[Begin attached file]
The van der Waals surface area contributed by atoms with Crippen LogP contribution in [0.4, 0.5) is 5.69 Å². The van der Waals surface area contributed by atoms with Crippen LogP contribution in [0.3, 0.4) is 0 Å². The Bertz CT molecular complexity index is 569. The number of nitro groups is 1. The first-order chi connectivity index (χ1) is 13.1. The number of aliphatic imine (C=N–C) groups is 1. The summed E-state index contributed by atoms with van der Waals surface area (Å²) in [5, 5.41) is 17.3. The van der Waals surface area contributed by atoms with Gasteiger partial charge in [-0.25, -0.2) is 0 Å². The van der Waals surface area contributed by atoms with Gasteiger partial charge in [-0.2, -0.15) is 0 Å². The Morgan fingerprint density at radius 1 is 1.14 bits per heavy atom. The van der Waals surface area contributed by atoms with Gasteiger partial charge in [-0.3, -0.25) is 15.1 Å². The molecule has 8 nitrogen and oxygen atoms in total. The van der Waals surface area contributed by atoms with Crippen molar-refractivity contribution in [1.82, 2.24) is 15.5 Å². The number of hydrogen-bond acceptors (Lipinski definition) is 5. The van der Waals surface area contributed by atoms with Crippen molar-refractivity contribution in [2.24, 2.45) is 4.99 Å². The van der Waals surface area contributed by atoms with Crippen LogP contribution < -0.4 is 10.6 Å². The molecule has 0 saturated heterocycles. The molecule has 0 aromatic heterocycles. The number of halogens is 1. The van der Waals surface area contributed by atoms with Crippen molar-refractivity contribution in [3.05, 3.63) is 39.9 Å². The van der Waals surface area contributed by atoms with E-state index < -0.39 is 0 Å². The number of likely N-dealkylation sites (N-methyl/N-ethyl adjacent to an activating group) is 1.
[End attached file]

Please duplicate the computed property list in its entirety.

The van der Waals surface area contributed by atoms with Crippen LogP contribution in [0.4, 0.5) is 5.69 Å². The van der Waals surface area contributed by atoms with Crippen LogP contribution in [0.3, 0.4) is 0 Å². The Bertz CT molecular complexity index is 569. The number of nitro groups is 1. The first-order chi connectivity index (χ1) is 13.1. The number of aliphatic imine (C=N–C) groups is 1. The summed E-state index contributed by atoms with van der Waals surface area (Å²) in [5, 5.41) is 17.3. The van der Waals surface area contributed by atoms with Gasteiger partial charge in [-0.25, -0.2) is 0 Å². The van der Waals surface area contributed by atoms with Gasteiger partial charge in [-0.2, -0.15) is 0 Å². The Morgan fingerprint density at radius 1 is 1.14 bits per heavy atom. The van der Waals surface area contributed by atoms with Gasteiger partial charge in [-0.3, -0.25) is 15.1 Å². The molecule has 8 nitrogen and oxygen atoms in total. The van der Waals surface area contributed by atoms with Crippen molar-refractivity contribution in [1.82, 2.24) is 15.5 Å². The number of hydrogen-bond acceptors (Lipinski definition) is 5. The van der Waals surface area contributed by atoms with Crippen molar-refractivity contribution in [2.24, 2.45) is 4.99 Å². The van der Waals surface area contributed by atoms with Crippen LogP contribution < -0.4 is 10.6 Å². The molecule has 0 saturated heterocycles. The molecule has 0 aromatic heterocycles. The number of halogens is 1. The van der Waals surface area contributed by atoms with Crippen molar-refractivity contribution in [3.05, 3.63) is 39.9 Å². The van der Waals surface area contributed by atoms with E-state index < -0.39 is 0 Å². The number of likely N-dealkylation sites (N-methyl/N-ethyl adjacent to an activating group) is 1.